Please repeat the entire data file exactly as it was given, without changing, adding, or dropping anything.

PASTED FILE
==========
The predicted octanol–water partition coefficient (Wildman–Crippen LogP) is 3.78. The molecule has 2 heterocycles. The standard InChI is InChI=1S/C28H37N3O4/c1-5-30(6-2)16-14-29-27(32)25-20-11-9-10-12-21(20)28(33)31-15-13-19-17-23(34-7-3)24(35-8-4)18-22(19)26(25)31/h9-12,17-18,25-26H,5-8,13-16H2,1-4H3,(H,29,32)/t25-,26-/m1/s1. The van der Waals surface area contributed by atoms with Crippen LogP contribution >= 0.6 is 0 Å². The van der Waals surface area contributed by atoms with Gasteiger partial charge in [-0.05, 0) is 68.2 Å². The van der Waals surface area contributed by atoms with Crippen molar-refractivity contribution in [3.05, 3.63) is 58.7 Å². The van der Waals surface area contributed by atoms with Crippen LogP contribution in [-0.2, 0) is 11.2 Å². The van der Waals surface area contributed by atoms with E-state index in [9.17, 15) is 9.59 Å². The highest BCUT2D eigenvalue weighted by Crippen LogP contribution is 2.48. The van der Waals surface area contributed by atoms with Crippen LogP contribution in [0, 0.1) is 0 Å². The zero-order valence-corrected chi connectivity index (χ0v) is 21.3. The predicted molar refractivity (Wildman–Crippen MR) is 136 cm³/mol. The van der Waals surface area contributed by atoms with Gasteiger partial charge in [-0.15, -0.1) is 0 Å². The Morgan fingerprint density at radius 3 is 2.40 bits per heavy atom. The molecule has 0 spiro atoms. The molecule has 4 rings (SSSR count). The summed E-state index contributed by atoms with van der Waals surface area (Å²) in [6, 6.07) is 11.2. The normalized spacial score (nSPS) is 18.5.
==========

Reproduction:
The predicted octanol–water partition coefficient (Wildman–Crippen LogP) is 3.78. The molecule has 2 heterocycles. The standard InChI is InChI=1S/C28H37N3O4/c1-5-30(6-2)16-14-29-27(32)25-20-11-9-10-12-21(20)28(33)31-15-13-19-17-23(34-7-3)24(35-8-4)18-22(19)26(25)31/h9-12,17-18,25-26H,5-8,13-16H2,1-4H3,(H,29,32)/t25-,26-/m1/s1. The van der Waals surface area contributed by atoms with Crippen LogP contribution >= 0.6 is 0 Å². The van der Waals surface area contributed by atoms with Gasteiger partial charge in [-0.05, 0) is 68.2 Å². The van der Waals surface area contributed by atoms with Crippen molar-refractivity contribution in [3.05, 3.63) is 58.7 Å². The van der Waals surface area contributed by atoms with Crippen LogP contribution in [-0.2, 0) is 11.2 Å². The van der Waals surface area contributed by atoms with E-state index in [9.17, 15) is 9.59 Å². The highest BCUT2D eigenvalue weighted by Crippen LogP contribution is 2.48. The van der Waals surface area contributed by atoms with Crippen LogP contribution in [0, 0.1) is 0 Å². The zero-order valence-corrected chi connectivity index (χ0v) is 21.3. The predicted molar refractivity (Wildman–Crippen MR) is 136 cm³/mol. The van der Waals surface area contributed by atoms with Gasteiger partial charge in [-0.15, -0.1) is 0 Å². The Morgan fingerprint density at radius 3 is 2.40 bits per heavy atom. The molecule has 0 spiro atoms. The molecule has 4 rings (SSSR count). The summed E-state index contributed by atoms with van der Waals surface area (Å²) in [6, 6.07) is 11.2. The normalized spacial score (nSPS) is 18.5.